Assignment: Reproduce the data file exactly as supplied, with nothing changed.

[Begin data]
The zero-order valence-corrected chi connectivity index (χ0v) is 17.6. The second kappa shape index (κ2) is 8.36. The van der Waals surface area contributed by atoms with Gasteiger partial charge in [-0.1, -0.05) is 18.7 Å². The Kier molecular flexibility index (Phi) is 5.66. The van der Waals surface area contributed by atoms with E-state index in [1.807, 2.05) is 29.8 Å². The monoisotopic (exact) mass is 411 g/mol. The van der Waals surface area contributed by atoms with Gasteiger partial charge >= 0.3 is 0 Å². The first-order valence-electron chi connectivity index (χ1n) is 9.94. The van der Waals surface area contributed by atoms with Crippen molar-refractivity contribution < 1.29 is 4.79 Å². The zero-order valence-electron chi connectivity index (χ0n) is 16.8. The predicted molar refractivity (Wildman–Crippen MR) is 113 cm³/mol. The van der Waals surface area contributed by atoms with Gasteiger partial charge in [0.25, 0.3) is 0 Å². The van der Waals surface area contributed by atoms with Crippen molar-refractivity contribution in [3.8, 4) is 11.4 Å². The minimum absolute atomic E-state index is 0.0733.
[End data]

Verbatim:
The zero-order valence-corrected chi connectivity index (χ0v) is 17.6. The second kappa shape index (κ2) is 8.36. The van der Waals surface area contributed by atoms with Gasteiger partial charge in [-0.1, -0.05) is 18.7 Å². The Kier molecular flexibility index (Phi) is 5.66. The van der Waals surface area contributed by atoms with E-state index in [1.807, 2.05) is 29.8 Å². The monoisotopic (exact) mass is 411 g/mol. The van der Waals surface area contributed by atoms with Gasteiger partial charge >= 0.3 is 0 Å². The first-order valence-electron chi connectivity index (χ1n) is 9.94. The van der Waals surface area contributed by atoms with Crippen molar-refractivity contribution < 1.29 is 4.79 Å². The zero-order valence-electron chi connectivity index (χ0n) is 16.8. The predicted molar refractivity (Wildman–Crippen MR) is 113 cm³/mol. The van der Waals surface area contributed by atoms with Gasteiger partial charge in [0.25, 0.3) is 0 Å². The van der Waals surface area contributed by atoms with Crippen molar-refractivity contribution in [3.8, 4) is 11.4 Å². The minimum absolute atomic E-state index is 0.0733.